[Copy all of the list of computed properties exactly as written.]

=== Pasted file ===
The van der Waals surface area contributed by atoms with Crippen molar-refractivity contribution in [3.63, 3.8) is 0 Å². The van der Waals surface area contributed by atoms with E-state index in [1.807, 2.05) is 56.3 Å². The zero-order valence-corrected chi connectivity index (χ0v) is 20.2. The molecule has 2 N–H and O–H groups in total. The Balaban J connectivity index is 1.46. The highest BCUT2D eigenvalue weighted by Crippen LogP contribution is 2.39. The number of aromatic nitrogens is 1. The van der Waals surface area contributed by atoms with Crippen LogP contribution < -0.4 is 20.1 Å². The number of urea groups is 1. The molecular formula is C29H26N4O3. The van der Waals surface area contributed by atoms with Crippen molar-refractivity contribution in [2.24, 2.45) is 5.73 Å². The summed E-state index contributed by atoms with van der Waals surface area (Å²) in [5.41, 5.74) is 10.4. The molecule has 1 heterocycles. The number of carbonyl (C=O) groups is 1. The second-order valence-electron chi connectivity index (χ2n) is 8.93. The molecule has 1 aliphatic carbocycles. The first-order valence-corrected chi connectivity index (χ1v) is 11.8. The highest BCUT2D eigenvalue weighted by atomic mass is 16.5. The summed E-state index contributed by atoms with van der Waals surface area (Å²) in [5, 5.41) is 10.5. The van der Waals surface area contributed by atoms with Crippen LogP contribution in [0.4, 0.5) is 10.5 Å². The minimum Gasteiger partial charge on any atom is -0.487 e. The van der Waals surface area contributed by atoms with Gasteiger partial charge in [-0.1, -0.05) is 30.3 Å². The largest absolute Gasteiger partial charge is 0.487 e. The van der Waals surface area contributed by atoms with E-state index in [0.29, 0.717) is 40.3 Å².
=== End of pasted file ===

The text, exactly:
The van der Waals surface area contributed by atoms with Crippen molar-refractivity contribution in [3.63, 3.8) is 0 Å². The van der Waals surface area contributed by atoms with E-state index in [1.807, 2.05) is 56.3 Å². The zero-order valence-corrected chi connectivity index (χ0v) is 20.2. The molecule has 2 N–H and O–H groups in total. The Balaban J connectivity index is 1.46. The highest BCUT2D eigenvalue weighted by Crippen LogP contribution is 2.39. The number of aromatic nitrogens is 1. The van der Waals surface area contributed by atoms with Crippen LogP contribution < -0.4 is 20.1 Å². The number of urea groups is 1. The molecular formula is C29H26N4O3. The van der Waals surface area contributed by atoms with Crippen molar-refractivity contribution in [2.24, 2.45) is 5.73 Å². The summed E-state index contributed by atoms with van der Waals surface area (Å²) in [5.41, 5.74) is 10.4. The molecule has 1 heterocycles. The number of carbonyl (C=O) groups is 1. The second-order valence-electron chi connectivity index (χ2n) is 8.93. The molecule has 1 aliphatic carbocycles. The first-order valence-corrected chi connectivity index (χ1v) is 11.8. The highest BCUT2D eigenvalue weighted by atomic mass is 16.5. The summed E-state index contributed by atoms with van der Waals surface area (Å²) in [5, 5.41) is 10.5. The van der Waals surface area contributed by atoms with Crippen LogP contribution in [0.4, 0.5) is 10.5 Å². The minimum Gasteiger partial charge on any atom is -0.487 e. The van der Waals surface area contributed by atoms with Gasteiger partial charge in [-0.1, -0.05) is 30.3 Å². The largest absolute Gasteiger partial charge is 0.487 e. The van der Waals surface area contributed by atoms with E-state index in [0.29, 0.717) is 40.3 Å².